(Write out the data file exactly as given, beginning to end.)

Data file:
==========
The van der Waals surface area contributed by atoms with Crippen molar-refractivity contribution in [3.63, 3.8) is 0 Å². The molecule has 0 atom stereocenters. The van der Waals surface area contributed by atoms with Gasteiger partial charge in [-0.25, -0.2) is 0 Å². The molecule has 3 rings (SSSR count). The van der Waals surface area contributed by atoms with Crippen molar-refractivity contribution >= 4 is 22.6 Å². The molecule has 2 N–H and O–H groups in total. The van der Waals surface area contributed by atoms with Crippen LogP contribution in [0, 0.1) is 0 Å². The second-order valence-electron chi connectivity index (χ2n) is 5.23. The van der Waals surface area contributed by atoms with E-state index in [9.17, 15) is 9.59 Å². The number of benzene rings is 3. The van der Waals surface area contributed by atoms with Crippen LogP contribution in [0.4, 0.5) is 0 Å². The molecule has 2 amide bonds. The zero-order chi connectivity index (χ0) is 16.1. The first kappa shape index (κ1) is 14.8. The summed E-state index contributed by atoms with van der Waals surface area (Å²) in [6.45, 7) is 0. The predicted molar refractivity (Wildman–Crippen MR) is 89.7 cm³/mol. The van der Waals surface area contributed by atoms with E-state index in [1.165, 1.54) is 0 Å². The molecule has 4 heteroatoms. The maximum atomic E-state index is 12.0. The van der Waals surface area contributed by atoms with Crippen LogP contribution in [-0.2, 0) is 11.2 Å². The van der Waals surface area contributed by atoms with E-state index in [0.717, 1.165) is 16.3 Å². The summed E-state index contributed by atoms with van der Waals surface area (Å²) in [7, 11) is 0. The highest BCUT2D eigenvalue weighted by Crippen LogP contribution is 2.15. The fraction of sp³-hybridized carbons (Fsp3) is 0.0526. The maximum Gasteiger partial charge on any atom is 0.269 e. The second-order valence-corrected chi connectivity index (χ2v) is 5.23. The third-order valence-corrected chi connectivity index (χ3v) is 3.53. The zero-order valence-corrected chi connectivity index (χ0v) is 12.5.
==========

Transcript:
The van der Waals surface area contributed by atoms with Crippen molar-refractivity contribution in [3.63, 3.8) is 0 Å². The molecule has 0 atom stereocenters. The van der Waals surface area contributed by atoms with Gasteiger partial charge in [-0.25, -0.2) is 0 Å². The molecule has 3 rings (SSSR count). The van der Waals surface area contributed by atoms with Crippen molar-refractivity contribution >= 4 is 22.6 Å². The molecule has 2 N–H and O–H groups in total. The van der Waals surface area contributed by atoms with Crippen LogP contribution in [0, 0.1) is 0 Å². The second-order valence-electron chi connectivity index (χ2n) is 5.23. The van der Waals surface area contributed by atoms with E-state index in [9.17, 15) is 9.59 Å². The number of benzene rings is 3. The van der Waals surface area contributed by atoms with Crippen LogP contribution in [0.4, 0.5) is 0 Å². The molecule has 2 amide bonds. The zero-order chi connectivity index (χ0) is 16.1. The first kappa shape index (κ1) is 14.8. The summed E-state index contributed by atoms with van der Waals surface area (Å²) in [6.45, 7) is 0. The predicted molar refractivity (Wildman–Crippen MR) is 89.7 cm³/mol. The van der Waals surface area contributed by atoms with E-state index in [1.165, 1.54) is 0 Å². The molecule has 4 heteroatoms. The maximum atomic E-state index is 12.0. The van der Waals surface area contributed by atoms with Crippen LogP contribution in [-0.2, 0) is 11.2 Å². The van der Waals surface area contributed by atoms with E-state index in [0.717, 1.165) is 16.3 Å². The summed E-state index contributed by atoms with van der Waals surface area (Å²) in [7, 11) is 0. The highest BCUT2D eigenvalue weighted by Crippen LogP contribution is 2.15. The fraction of sp³-hybridized carbons (Fsp3) is 0.0526. The maximum Gasteiger partial charge on any atom is 0.269 e. The second-order valence-corrected chi connectivity index (χ2v) is 5.23. The third-order valence-corrected chi connectivity index (χ3v) is 3.53. The zero-order valence-corrected chi connectivity index (χ0v) is 12.5.